Updated: Jul 1
By: Jenna Gwaltney, LCMHCA, NCC
Holland and Associates Counseling, PLLC
Imagine this: your best friend comes to you with eyes full of tears. They tell you that they missed a deadline for work, and they’re really beating themselves up. They call themselves stupid, they call themselves lazy, they go on and on about how awful the error was and how terrible they are for making it. What would you do? Would you join them in describing their shortcomings? Or would you feel your heart go out to them, validate their pain, tell them they’re not alone, and offer some kind words of support or encouragement?
It’s likely that you would choose a compassionate response to your friend, because most of us are pretty good at noticing when other people are hurting and choosing to be kind to them. Think about the tone of voice you would use, the facial expression, the words. Think about that feeling of being forgiving, accepting, and supportive. It’s nice, right? Being compassionate feels good.
Self-compassion is the exact same thing, but for ourselves: treating ourselves the same way we would treat a friend who was struggling. It has just three components: mindfulness, common humanity, and kindness. Compassion means “to suffer with”, and when we are self-compassionate, we make the effort to witness, normalize, and soothe our own pain, instead of getting stuck in it. We notice that we are hurting, we give ourselves understanding, and we attend to ourselves with care and concern – the same way we would support a loved one who was having a hard time.
Earlier today in a meeting with my supervisor, she asked me to update her on a client we had discussed last week. With a hot wave of shame, I realized I had forgotten to make an important phone call to the client. I confessed, and we made a plan for me to reach out to the client this evening. After supervision, that feeling of shame kept hanging around, getting heavier by the minute. My thoughts became increasingly self-critical: How could I have forgotten to reach out when I know this situation is time-sensitive? I can’t believe I didn’t just do what I was supposed to do when I was supposed to do it. I can’t believe I screwed this up so badly. UGH.
By the time I noticed what I was doing to myself, my jaw was clenched, my shoulders were jammed up under my ears, and my face was furrowed into a deep frown. I felt like I wanted to disappear. Hey, whoa, I said to myself gently, hang on a second.
I breathed in slowly and closed my eyes. I breathed out slowly. I practiced self-compassion, imagining a benevolent me speaking kindly and gently to this hurting, confused me, narrating my experience with understanding and acceptance. Gosh, this is painful! This is a painful moment of suffering, and it hurts. It’s difficult to feel this way. You’re feeling a lot of shame, and you’re noticing that your body is wanting to curl up and hide. Your thoughts are criticizing you. I’m right here with you, shug. These feelings are really unpleasant. Let’s remember that all human beings make mistakes, and all human beings experience shame. You’re not the only person in the world today who messed up and experienced pain. You’re not alone. Making mistakes and suffering are normal parts of being human, and they always pass. I placed my hands over my heart, turning toward my awareness of my hurt. I repeated the phrases that work for me: May I be kind to myself in this moment. May I accept myself just as I am. May I support myself with loving kindness.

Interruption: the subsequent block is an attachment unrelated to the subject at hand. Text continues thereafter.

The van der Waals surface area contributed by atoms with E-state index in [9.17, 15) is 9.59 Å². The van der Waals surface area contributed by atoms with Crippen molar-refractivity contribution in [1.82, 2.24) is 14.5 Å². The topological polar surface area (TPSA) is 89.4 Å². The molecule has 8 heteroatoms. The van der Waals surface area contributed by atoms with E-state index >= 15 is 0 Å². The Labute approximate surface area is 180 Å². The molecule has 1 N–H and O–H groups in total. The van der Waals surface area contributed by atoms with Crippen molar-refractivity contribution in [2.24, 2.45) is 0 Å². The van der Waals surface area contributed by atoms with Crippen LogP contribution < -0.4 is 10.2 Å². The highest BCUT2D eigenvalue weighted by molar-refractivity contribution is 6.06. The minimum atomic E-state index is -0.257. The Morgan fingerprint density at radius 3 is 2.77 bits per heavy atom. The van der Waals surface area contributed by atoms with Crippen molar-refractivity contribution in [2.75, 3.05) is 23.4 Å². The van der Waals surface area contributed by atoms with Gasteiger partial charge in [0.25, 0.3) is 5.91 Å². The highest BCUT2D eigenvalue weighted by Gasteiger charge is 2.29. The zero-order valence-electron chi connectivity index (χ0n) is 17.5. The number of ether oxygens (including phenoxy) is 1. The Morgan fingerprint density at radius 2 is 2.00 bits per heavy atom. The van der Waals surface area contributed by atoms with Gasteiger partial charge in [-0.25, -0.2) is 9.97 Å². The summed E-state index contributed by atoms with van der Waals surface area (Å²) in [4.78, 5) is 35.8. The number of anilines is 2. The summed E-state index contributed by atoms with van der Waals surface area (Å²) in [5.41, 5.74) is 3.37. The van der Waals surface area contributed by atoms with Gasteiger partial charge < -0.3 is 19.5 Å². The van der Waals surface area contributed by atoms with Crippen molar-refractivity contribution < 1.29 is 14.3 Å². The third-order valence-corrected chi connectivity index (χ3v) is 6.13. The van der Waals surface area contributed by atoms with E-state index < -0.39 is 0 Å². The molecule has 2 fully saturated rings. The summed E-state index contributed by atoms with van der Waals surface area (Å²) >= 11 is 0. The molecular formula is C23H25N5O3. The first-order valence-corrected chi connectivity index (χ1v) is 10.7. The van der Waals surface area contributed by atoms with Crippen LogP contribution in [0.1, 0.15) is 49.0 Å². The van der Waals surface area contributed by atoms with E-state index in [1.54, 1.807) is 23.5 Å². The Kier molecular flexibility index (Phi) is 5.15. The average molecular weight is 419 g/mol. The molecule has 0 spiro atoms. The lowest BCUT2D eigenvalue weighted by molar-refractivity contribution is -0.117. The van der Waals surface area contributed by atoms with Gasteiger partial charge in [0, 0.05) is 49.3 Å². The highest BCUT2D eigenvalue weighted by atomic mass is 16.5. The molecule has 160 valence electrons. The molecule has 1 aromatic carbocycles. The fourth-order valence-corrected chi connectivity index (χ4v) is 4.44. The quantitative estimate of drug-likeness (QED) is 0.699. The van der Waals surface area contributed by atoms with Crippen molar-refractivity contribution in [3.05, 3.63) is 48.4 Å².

I checked back in with my body. I chose to exhale and drop my shoulders, loosen my jaw, and relax my brow. I still felt upset – but I also felt seen, supported, and soothed. Taking a minute to turn towards my pain with compassion, instead of ignoring it or continuing to increase it with negative thoughts, made a huge difference in how I was able to finish my evening. I mindfully acknowledged that I was hurting, I reminded myself that I wasn’t alone, and I chose kind words to repeat to myself. Remembering to do it was the hardest part – and I have found that the more often I do it, the easier it gets.
Dr. Kristin Neff is a wonderful researcher who has devoted her career to self-compassion. Her website (self-compassion.org) includes an abundance of information and free resources for beginning your practice of self-compassion. There are also several videos of her speaking available on YouTube if you search for “Kristin Neff Self-Compassion.” One of my favorite practices for beginning a self-compassion practice is included here, with gratitude to Dr. Neff for providing this free exercise on her website.
Think of a situation in your life that is difficult, that is causing you stress. Call the situation to mind, and see if you can actually feel the stress and emotional discomfort in your body.
Now, say to yourself:
1. This is a moment of suffering
That’s mindfulness. Other options include:
This is stress.
2. Suffering is a part of life
That’s common humanity. Other options include:
Other people feel this way.
I’m not alone.
We all struggle in our lives.
Now, put your hands over your heart, feel the warmth of your hands and the gentle touch of your hands on your chest.
Say to yourself:
3. May I be kind to myself
You can also ask yourself, “What do I need to hear right now to express kindness to myself?” Is there a phrase that speaks to you in your particular situation, such as:
May I give myself the compassion that I need
May I learn to accept myself as I am
May I forgive myself
May I be strong
May I be patient
This practice can be used any time of day or night, and will help you remember to evoke the three aspects of self-compassion when you need it most.
For more information, please visit Dr. Neff’s website at self-compassion.org or check out some lectures on YouTube. If this practice has resonated with you today, please spread the word! The more you repeat this new skill, the easier it will get – and it really does make a difference.